Politically tone-deaf on the part of the administration? Possibly. But the overwrought concerns about terrorists from UAE being able to bring in hoards of terrorists on container ships with nuclear bombs? Moronic, unless you believe the hype. The fact is that most of our ports are "foreign owned," meaning companies from other countries lease the waterfront space (apparently 90% of west coast ports are held in such a fashion--listen to that report).

So chill out.

Via Instapundit

UPDATE: a smart guy at NRO agrees.

Tuesday, February 21, 2006

We'll just shoot him. Bang. Dead. Done.

It's not often that legal opinions direct us to the authority of Austin Powers. Read the text down to footnote 1, and then scroll down to the footnote. Excellent.

Via Legal Affairs.

Wednesday, February 15, 2006

Tuesday, February 14, 2006

There is no but.

Excellent article on the current state of affairs in Europe, and all the hand-wringing and cringing and bowing and scraping being done to appease the "Muslim world."
Of course, we don't yet know what this delegation to the Middle East will be saying, but comments made in an interview with the London Daily Telegraph by the EU's sinisterly named Commissioner for Freedom, Security and Justice reveal some clues. Saying that millions of Muslims felt "humiliated" by the cartoons, and referring to a supposed "real problem" faced by the EU in reconciling freedom of expression with freedom of religion (actually, there's no "problem" at all, unless fanatics choose to make one), he suggested that the press should adopt a voluntary code of conduct. By agreeing to this "the press will give the Muslim world the message: we are aware of the consequences of exercising the right of free expression, we can and we are ready to self-regulate that right." Why the "Muslim world" outside Europe, much of which is represented by dictatorships, mullah-states and kleptocracies, should have any say in the contents of the continent's supposedly free press was not discussed.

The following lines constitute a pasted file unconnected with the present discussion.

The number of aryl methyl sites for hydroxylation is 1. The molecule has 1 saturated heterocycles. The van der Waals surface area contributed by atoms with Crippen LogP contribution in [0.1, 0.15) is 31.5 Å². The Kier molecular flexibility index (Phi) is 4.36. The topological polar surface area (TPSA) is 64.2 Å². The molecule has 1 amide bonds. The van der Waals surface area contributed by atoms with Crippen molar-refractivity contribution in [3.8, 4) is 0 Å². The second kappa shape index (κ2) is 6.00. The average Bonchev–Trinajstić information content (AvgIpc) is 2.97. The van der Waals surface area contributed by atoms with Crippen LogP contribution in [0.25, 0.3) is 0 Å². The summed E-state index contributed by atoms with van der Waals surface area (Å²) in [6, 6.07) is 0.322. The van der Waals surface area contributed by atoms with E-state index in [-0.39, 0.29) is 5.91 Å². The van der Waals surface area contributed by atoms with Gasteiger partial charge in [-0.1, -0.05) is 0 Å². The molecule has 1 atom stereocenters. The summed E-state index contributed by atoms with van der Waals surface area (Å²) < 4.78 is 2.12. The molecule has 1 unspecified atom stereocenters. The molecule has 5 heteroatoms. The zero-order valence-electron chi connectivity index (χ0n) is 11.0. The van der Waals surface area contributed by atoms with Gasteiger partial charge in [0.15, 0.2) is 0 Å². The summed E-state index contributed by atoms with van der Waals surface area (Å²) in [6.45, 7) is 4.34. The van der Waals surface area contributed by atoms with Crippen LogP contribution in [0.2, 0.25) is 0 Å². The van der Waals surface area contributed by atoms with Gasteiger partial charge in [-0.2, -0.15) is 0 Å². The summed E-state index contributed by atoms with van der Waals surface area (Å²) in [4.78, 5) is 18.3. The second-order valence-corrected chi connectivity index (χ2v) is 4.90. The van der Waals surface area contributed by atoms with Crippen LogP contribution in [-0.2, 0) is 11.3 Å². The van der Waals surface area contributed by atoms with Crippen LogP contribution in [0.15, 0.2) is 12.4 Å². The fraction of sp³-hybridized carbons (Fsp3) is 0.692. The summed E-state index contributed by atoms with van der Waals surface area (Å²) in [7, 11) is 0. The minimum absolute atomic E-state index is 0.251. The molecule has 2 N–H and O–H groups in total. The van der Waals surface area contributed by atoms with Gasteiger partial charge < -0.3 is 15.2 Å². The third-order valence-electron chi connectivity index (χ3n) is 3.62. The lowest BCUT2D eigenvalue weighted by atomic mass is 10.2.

. . .